Barcelona will not say sorry for wanting to control 'own destiny', vows Laporta amid European Super League fallout

Joan Laporta BarcelonaGetty

Barcelona president Joan Laporta has vowed that the club will not apologise to UEFA for their part in the European Super League, adding that the Blaugrana see no reason to be sorry for wanting control "of our own destiny".

The Catalan giants remain one of the few holdouts of the failed project that would have seen a dozen of the game's biggest clubs effectively form a ringfenced continental competition for larger financial gain.

While multiple founding members have subsequently backtracked, Barca have not - and Laporta, elected to a second term at Camp Nou this year, says that they will not seek to make amends for their part as long as he remains at the helm while adding that a vote from members on their participation is no longer required given the circumstances.

What has been said?

"We spoke with the clubs [involved] and said we liked [the proposals], but that we needed them to accept that our members would have to approve entry at the next assembly," the 58-year-old told the club's general assembly.

"It was logical to have that vote before June 30. But now, as the format doesn't exist, I won't ask you to vote. But the project is alive, I insist.

"We're still trying to enter into dialogue with UEFA. We won't apologise for trying to organise a competition. We won't say sorry to UEFA for wanting to be the owners of our own destiny. At least not while I am president."

Barca set for Champions League return amid legal battles

Of the ESL's dozen founding members, the nine who walked back their commitment to it have already faced fines from UEFA, but the sanctions for Barca and fellow holdouts Real Madrid and Juventus remain up in the air.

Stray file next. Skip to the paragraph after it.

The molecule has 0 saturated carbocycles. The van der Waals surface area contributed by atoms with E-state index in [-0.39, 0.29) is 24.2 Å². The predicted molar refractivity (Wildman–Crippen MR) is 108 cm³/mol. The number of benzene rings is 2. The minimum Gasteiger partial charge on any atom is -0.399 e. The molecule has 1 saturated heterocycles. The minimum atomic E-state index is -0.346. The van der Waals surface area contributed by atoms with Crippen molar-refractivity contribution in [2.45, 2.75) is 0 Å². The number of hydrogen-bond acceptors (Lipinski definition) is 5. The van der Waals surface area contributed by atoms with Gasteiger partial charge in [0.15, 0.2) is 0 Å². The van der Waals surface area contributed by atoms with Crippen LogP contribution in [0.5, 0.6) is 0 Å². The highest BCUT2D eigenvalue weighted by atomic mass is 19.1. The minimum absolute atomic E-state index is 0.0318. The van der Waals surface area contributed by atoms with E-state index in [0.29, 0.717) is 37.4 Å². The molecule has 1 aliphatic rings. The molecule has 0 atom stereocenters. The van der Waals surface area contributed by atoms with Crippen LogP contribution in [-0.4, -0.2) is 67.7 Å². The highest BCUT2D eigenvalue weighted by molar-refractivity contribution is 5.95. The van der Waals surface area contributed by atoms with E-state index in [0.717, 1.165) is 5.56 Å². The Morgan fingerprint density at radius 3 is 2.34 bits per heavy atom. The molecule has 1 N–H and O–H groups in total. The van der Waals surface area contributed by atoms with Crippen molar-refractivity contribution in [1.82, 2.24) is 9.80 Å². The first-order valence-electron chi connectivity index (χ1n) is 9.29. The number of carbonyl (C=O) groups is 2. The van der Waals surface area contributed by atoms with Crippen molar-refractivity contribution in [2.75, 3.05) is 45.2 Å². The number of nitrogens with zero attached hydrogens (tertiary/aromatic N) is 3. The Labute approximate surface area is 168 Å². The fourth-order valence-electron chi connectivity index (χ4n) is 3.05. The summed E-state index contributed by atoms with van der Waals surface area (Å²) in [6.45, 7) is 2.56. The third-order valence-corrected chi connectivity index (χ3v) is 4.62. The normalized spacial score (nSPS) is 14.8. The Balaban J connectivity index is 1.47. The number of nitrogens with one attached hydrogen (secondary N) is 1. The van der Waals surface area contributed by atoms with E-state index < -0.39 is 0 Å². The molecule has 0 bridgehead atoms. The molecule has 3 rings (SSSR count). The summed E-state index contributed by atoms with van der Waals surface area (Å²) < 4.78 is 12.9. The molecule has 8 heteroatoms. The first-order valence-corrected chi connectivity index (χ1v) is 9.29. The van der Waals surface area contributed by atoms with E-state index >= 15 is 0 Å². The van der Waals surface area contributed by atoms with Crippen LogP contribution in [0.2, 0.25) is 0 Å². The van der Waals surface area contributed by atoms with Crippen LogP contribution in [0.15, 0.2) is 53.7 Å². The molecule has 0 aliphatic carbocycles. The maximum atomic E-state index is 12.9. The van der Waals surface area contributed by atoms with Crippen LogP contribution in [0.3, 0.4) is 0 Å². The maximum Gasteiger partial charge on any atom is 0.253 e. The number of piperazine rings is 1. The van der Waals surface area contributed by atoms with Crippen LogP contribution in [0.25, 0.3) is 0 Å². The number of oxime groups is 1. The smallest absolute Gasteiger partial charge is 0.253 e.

It is reported that the sport's governing body would like to ban them from continental competition such as the Champions League, though they are unable to do so due to a court ruling prohibiting such action.

"UEFA threatened us with fines and with kicking us out of the Champions League," Laporta added. "Time has proven us right. Now they have cancelled [suspended] the disciplinary process and registered us for next season's Champions League.

"We're doing this because we love football and because right now the game is in a complicated situation. The state-owned clubs can make much more attractive offers than us and they keep on investing."

The bigger picture

While they may remain embroiled in off-field drama, Barca will hope to refocus matters on the field as they seek to build on Ronald Koeman's first year in charge.

Though they were unable to claim another top-flight crown in La Liga, victory in the Copa del Rey ensured silverware at Camp Nou this term as well as another top-four finish.

In addition, Lionel Messi looks set to walk back on his own desire to leave the club as issued last summer, with the Argentine tipped to sign a new deal and remain at his long-term home.

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